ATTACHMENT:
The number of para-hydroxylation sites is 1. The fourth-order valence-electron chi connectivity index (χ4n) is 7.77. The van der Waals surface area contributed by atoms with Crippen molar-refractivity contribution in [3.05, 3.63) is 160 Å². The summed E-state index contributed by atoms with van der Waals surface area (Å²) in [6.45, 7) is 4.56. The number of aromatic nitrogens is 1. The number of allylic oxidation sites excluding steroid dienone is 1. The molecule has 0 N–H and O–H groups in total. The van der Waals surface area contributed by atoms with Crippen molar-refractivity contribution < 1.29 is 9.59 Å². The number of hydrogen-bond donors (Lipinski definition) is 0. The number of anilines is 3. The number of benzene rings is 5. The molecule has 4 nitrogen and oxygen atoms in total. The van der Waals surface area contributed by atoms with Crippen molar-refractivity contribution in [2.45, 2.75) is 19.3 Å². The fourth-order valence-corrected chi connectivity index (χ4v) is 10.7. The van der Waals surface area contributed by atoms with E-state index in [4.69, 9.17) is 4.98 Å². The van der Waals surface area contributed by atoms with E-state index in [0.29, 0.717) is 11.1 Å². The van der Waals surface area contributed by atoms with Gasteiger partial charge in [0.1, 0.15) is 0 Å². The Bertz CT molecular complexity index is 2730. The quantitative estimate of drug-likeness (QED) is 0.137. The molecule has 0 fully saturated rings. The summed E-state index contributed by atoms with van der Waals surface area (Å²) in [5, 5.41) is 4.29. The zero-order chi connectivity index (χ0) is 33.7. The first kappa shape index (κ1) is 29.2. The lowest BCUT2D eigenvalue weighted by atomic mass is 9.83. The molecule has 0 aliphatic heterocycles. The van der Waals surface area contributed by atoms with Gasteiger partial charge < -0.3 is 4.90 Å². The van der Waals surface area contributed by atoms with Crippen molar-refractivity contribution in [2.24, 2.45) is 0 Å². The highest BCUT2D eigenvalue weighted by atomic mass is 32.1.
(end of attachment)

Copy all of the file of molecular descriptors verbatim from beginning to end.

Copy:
The number of para-hydroxylation sites is 1. The fourth-order valence-electron chi connectivity index (χ4n) is 7.77. The van der Waals surface area contributed by atoms with Crippen molar-refractivity contribution in [3.05, 3.63) is 160 Å². The summed E-state index contributed by atoms with van der Waals surface area (Å²) in [6.45, 7) is 4.56. The number of aromatic nitrogens is 1. The number of allylic oxidation sites excluding steroid dienone is 1. The molecule has 0 N–H and O–H groups in total. The van der Waals surface area contributed by atoms with Crippen molar-refractivity contribution < 1.29 is 9.59 Å². The number of hydrogen-bond donors (Lipinski definition) is 0. The number of anilines is 3. The number of benzene rings is 5. The molecule has 4 nitrogen and oxygen atoms in total. The van der Waals surface area contributed by atoms with Crippen molar-refractivity contribution in [2.45, 2.75) is 19.3 Å². The fourth-order valence-corrected chi connectivity index (χ4v) is 10.7. The van der Waals surface area contributed by atoms with E-state index in [4.69, 9.17) is 4.98 Å². The van der Waals surface area contributed by atoms with E-state index in [0.29, 0.717) is 11.1 Å². The van der Waals surface area contributed by atoms with Gasteiger partial charge in [0.1, 0.15) is 0 Å². The Bertz CT molecular complexity index is 2730. The quantitative estimate of drug-likeness (QED) is 0.137. The molecule has 0 fully saturated rings. The summed E-state index contributed by atoms with van der Waals surface area (Å²) in [5, 5.41) is 4.29. The zero-order chi connectivity index (χ0) is 33.7. The first kappa shape index (κ1) is 29.2. The lowest BCUT2D eigenvalue weighted by atomic mass is 9.83. The molecule has 0 aliphatic heterocycles. The van der Waals surface area contributed by atoms with Gasteiger partial charge < -0.3 is 4.90 Å². The van der Waals surface area contributed by atoms with Crippen molar-refractivity contribution in [2.24, 2.45) is 0 Å². The highest BCUT2D eigenvalue weighted by atomic mass is 32.1.